Man, the myths say, through his inharmonious actions has driven Nyambe, the high god, further and further from him, although he yearns always to find him again. It seems that long before the big flood, the god Nyambe lived peacefully on earth with his wife Nasilele. He it was, who created the forest, the Zambezi river, the fishes, animals, and Kamunu, the first man. Kamunu quickly distinguished himself from other animals in his ability to imitate Nyambe by eavesdropping on aspects of Nyambe's work of creation. When Nyambe carved wood or forged iron, so followed Kamunu. One day Kamunu forged a spear and with it killed the male offspring of the great red antelope. Nyambe upbraided his recalcitrant creation, instructing Kamunu that he should not kill his brothers; yet he continued in his habits, and so Nyambe gradually withdrew from the earth. He escaped to an island but man followed him, first on a raft of river grass and then a dugout canoe. Weary of Kamunu's unwanted attentions, Nyambe, his wife Nasilele, and his messenger Sashisho at last crossed a great river and then ascended to heaven (Litooma) on a spider's web. Undeterred, as the bark straps supporting the structure groaned and cracked under the weight of hopeful pilgrims scrambling to see Nyambe. Ever since then Kamunu has sought to find his progenitors, not by physical effort, but by giving heed to Nyambe's influence in everyday affairs and with ceremonies at special cyclic times of the year. Each morning, those who still remember the ancient ways of Nyambe, look to the rising sun, the symbol of the continuing influence of compassion, and cry out, "Here is our king. He has come." Forehead bent to the ground, they clasp their hands, and say, Mangue, mangue, Mulyete! — "Glory, glory, glory to the one over us!"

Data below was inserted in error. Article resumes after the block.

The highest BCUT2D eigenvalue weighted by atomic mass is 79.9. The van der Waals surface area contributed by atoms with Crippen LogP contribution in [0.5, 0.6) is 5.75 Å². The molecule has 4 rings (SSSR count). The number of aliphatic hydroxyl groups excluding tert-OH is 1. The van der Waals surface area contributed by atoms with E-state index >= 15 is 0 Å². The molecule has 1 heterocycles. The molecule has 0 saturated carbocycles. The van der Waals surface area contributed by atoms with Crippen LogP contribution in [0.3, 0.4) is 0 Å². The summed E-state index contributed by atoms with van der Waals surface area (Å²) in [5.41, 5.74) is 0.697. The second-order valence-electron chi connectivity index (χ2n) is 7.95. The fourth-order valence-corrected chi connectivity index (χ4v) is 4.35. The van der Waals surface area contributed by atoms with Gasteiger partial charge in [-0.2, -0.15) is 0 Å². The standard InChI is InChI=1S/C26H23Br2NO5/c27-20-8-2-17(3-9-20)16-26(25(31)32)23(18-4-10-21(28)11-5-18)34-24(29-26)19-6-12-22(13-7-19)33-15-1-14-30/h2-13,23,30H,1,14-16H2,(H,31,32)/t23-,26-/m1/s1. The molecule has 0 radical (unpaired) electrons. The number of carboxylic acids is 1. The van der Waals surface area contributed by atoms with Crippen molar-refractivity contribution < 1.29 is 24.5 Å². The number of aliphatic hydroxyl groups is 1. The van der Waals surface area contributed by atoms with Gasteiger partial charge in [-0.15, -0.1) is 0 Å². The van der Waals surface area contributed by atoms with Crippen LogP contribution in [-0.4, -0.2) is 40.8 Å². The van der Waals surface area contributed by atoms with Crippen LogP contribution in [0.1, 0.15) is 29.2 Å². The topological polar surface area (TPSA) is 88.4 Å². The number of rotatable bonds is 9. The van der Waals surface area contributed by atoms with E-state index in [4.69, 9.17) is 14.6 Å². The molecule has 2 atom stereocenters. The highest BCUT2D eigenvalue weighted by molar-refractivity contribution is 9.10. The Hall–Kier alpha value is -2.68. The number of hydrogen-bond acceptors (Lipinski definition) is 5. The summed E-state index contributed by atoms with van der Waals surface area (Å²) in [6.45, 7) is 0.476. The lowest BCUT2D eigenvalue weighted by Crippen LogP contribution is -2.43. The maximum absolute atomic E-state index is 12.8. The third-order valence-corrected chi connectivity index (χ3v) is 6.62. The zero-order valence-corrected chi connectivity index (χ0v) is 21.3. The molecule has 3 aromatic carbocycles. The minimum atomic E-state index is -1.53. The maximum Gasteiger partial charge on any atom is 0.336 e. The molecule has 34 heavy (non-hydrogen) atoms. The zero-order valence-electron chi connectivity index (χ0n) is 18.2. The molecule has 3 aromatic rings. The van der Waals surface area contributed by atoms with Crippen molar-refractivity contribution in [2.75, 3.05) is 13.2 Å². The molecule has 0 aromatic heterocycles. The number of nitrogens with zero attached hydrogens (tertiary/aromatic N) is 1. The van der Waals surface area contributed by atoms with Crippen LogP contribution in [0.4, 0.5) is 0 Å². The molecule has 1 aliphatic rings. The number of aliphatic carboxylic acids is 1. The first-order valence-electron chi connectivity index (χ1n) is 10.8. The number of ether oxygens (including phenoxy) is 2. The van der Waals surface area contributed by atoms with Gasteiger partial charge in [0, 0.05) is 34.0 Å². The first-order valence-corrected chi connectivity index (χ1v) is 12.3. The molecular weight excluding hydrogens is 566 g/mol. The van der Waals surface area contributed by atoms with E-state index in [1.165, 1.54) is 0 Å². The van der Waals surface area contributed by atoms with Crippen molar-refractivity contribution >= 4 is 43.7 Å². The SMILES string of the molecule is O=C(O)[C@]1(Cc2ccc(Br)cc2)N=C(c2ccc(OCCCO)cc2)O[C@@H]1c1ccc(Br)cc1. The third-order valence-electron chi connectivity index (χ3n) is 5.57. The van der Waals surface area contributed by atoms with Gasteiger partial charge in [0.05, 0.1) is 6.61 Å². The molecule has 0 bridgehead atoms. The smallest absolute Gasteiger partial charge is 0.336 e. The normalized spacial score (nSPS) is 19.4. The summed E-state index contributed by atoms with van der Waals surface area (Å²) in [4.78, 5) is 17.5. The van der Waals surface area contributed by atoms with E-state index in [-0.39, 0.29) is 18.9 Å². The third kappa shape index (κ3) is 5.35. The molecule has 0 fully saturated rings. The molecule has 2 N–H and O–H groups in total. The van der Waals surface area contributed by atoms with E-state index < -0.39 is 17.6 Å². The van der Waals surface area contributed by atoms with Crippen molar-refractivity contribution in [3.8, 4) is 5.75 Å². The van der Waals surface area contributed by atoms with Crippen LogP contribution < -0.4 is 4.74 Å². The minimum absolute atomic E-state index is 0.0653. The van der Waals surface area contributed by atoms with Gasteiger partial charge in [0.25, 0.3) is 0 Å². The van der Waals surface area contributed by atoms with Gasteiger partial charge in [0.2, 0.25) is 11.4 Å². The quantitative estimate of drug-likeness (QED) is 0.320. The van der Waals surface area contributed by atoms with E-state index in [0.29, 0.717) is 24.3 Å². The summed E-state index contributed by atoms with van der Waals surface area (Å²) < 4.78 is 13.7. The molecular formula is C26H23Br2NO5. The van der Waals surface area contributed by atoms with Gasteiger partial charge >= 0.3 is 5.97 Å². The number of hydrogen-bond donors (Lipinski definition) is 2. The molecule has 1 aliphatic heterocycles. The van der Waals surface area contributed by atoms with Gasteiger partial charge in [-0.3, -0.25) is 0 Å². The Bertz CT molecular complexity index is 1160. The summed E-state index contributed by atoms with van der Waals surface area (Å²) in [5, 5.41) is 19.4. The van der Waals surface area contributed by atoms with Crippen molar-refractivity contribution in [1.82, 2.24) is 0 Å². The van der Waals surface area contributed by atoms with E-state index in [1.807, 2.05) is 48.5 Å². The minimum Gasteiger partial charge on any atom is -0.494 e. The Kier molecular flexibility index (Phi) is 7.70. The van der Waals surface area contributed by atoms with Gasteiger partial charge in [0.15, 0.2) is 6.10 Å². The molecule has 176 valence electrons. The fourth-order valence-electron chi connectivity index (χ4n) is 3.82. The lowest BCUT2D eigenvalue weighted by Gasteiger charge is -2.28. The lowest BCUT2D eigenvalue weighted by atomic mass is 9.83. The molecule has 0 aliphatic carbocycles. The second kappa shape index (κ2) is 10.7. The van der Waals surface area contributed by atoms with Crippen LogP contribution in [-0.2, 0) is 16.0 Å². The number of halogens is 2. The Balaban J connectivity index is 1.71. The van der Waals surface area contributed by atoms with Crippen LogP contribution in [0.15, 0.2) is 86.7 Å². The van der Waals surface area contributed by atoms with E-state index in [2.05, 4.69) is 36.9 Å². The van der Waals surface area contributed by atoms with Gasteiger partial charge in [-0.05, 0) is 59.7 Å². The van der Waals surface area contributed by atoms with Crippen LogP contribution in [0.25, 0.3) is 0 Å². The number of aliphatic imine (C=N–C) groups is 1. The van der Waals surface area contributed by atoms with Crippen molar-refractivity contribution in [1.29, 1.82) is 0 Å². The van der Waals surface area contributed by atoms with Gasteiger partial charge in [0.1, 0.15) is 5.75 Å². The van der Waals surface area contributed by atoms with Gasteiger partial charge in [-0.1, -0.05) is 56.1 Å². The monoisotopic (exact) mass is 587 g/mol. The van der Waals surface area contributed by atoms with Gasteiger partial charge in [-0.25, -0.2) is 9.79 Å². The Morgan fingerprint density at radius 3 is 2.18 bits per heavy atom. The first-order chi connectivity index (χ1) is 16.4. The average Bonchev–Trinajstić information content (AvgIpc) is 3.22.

The threads of ancient wisdom which run through other tradition are abundantly in evidence in this story. The fall from grace and man's struggle to find God is, of course, an enduring if misunderstood theme of Christian philosophy. Other traditional peoples, such as the Maoris of New Zealand, speak of man also as the only creation in rebellion against God and of the esoteric significance of the sun as symbol of spirituality and as the progenitor of our world system.